However, Russian courts do not recognize general dissatisfaction with the conditions of the will as grounds for contest. They also do not accept the fact that an heir is not among the list of beneficiaries – unless such stipulations violate forced heirship laws.
Conditions for contesting a will in Russia
In practice, courts recognize certain grounds when wills in Russia are contested, including (but not limited to) the following – provided they can be proven:
- The testator was not in control of their actions when drafting the will.
- If the testator was not aware of the consequences of their actions at the time of drafting the will.
- The testator wrote the will under duress, including the influence of psychological, physical, and financial pressure.
- Mental – but not legal – incapacity at the time of signing the will.
Those contesting wills in Russia may also argue that the testament is unconditionally invalid, based on actual circumstances. These may include the absence of a signature or content that could violate legal norms.
Russian courts will only entertain contests and claims against foreigners’ property if the deceased lived within the Russian Federation and/or if the property in question lies within the federation. Given the legal nature of such disputes, creditors and heirs are advised to consult a lawyer before launching any inheritance contests in Russia.
Unclaimed inheritance in Russia
If an inheritance remains unclaimed, if there are no heirs, or all the beneficiaries reject it, then the estate passes to the Russian state.
Gifts before death
With no inheritance taxes in Russia, there are no obvious tax advantages to gifting property within one’s lifetime. Similarly, while personal income tax applies to certain gifts, gifts from family members or close relatives are exempt from these taxes. Such family members are grandparents, grandchildren, and half-siblings.
Non-family members must pay personal income taxes in Russia on gifts of real estate, vehicles or shares in listed and unlisted companies.
Executing wills in Russia
Russian inheritance law does not require an executor to be appointed, but testators may choose to do so in their Russian wills. If an executor has not been named, a notary will administer the estate.
An heir or other person may also apply to be the executor of a Russian estate. A person may be considered an executor if, within one month from the date of opening the inheritance, they have actually begun to execute the will. Such an executor may be released from their duties by the court.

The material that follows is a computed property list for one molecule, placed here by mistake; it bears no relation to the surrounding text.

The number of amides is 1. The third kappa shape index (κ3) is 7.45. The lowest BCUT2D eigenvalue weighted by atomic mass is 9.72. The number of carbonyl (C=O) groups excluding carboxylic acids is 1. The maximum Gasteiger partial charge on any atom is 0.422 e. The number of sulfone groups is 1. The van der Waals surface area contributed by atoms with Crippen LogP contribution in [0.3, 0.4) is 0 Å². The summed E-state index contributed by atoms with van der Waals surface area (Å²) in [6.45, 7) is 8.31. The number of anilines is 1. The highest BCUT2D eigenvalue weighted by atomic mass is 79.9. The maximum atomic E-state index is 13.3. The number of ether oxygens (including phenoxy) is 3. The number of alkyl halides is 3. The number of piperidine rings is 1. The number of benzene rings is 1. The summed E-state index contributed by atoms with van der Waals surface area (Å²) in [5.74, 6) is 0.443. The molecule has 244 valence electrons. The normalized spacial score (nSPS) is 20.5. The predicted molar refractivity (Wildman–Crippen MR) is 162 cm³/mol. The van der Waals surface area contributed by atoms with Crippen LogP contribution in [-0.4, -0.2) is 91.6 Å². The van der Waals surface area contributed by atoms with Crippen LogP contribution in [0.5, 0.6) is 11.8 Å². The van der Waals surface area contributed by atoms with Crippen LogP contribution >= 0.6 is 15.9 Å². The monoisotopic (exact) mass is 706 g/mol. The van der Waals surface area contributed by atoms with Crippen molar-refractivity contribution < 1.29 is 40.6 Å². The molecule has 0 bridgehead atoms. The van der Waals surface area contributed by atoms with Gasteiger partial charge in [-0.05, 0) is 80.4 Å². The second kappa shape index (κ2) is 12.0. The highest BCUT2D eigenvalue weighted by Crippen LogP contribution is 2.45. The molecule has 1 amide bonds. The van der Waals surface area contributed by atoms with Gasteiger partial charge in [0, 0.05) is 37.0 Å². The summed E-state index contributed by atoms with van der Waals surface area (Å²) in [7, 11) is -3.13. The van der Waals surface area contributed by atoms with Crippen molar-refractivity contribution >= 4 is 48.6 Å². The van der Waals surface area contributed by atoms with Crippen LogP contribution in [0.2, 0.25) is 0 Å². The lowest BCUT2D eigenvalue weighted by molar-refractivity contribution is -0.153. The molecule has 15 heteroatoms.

Executors of wills in Russia have a number of duties as defined by the Civil Code, including protecting the estate and managing it in the interests of its heirs.
The estate vests jointly in the heirs immediately after the deceased passes away. As such, the heirs may use and administrate the estate from the day of the opening of inheritance. In cases of violation, it is possible to apply to a notary at the place of opening the inheritance to protect the heir’s rights.
Getting your estate valued in Russia
Before drafting a Russian will, it is advisable to have your estate valued. Your estate will include movable and immovable assets, for instance, Russian real estate, investments, Russian pensions, Russian bank accounts, cars, and more. Russian inheritance lawyers can help you find an appraiser to value your estate.
Inheritance tax in Russia
Russia has not levied inheritance taxes since 2006 – regardless of the deceased’s residency status. However, heirs may be liable to pay personal income tax on some kinds of gifts. Additionally, land and property taxes apply to any inherited property, such as real estate or vehicles in Russia.
Estate tax treaties
There are currently no estate tax treaties between the Russian Federation and other countries.
Tips on planning your estate in Russia
Inheritance laws in Russia are fairly straightforward. But if you’d like to secure your assets for your heirs, it’s best to consult a lawyer about drawing up a will and other professional matters. Expats, in particular, will need to think about assets outside Russia, and how they want these assets to be evaluated and distributed.
The following resources may prove useful when it comes to creating wills in Russia: